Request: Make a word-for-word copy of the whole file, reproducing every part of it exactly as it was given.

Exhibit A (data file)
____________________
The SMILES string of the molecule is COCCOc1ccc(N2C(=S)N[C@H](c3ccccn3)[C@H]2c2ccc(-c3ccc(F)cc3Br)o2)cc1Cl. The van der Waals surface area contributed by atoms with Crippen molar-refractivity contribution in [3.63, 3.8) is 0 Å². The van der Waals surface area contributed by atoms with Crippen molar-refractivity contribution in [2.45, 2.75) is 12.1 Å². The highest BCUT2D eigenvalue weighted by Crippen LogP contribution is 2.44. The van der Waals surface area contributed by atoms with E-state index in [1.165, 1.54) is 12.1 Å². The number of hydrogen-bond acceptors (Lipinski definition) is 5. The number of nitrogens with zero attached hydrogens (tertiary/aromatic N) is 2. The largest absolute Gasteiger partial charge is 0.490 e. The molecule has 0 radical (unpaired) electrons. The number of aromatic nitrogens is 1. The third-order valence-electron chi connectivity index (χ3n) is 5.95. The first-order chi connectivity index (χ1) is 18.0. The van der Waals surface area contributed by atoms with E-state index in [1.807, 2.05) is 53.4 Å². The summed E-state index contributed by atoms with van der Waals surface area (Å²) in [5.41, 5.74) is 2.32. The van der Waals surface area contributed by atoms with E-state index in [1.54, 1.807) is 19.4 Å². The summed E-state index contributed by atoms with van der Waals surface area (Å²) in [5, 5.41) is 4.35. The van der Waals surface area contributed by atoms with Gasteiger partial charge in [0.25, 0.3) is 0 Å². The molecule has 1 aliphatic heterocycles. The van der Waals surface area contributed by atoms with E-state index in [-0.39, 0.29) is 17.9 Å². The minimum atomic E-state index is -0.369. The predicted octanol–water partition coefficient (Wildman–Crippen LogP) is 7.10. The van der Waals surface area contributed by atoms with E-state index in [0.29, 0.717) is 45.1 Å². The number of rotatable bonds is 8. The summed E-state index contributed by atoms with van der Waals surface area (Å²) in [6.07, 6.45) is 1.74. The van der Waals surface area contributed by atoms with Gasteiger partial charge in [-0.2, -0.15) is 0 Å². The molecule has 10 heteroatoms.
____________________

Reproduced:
The SMILES string of the molecule is COCCOc1ccc(N2C(=S)N[C@H](c3ccccn3)[C@H]2c2ccc(-c3ccc(F)cc3Br)o2)cc1Cl. The van der Waals surface area contributed by atoms with Crippen molar-refractivity contribution in [3.63, 3.8) is 0 Å². The van der Waals surface area contributed by atoms with Crippen molar-refractivity contribution in [2.45, 2.75) is 12.1 Å². The highest BCUT2D eigenvalue weighted by Crippen LogP contribution is 2.44. The van der Waals surface area contributed by atoms with E-state index in [1.165, 1.54) is 12.1 Å². The number of hydrogen-bond acceptors (Lipinski definition) is 5. The number of nitrogens with zero attached hydrogens (tertiary/aromatic N) is 2. The largest absolute Gasteiger partial charge is 0.490 e. The molecule has 0 radical (unpaired) electrons. The number of aromatic nitrogens is 1. The third-order valence-electron chi connectivity index (χ3n) is 5.95. The first-order chi connectivity index (χ1) is 18.0. The van der Waals surface area contributed by atoms with E-state index in [1.807, 2.05) is 53.4 Å². The summed E-state index contributed by atoms with van der Waals surface area (Å²) in [5.41, 5.74) is 2.32. The van der Waals surface area contributed by atoms with E-state index in [1.54, 1.807) is 19.4 Å². The summed E-state index contributed by atoms with van der Waals surface area (Å²) in [5, 5.41) is 4.35. The van der Waals surface area contributed by atoms with Gasteiger partial charge in [0.25, 0.3) is 0 Å². The molecule has 1 aliphatic heterocycles. The van der Waals surface area contributed by atoms with E-state index in [-0.39, 0.29) is 17.9 Å². The minimum atomic E-state index is -0.369. The predicted octanol–water partition coefficient (Wildman–Crippen LogP) is 7.10. The van der Waals surface area contributed by atoms with E-state index in [0.29, 0.717) is 45.1 Å². The number of rotatable bonds is 8. The summed E-state index contributed by atoms with van der Waals surface area (Å²) in [6.07, 6.45) is 1.74. The van der Waals surface area contributed by atoms with Gasteiger partial charge in [-0.2, -0.15) is 0 Å². The molecule has 10 heteroatoms.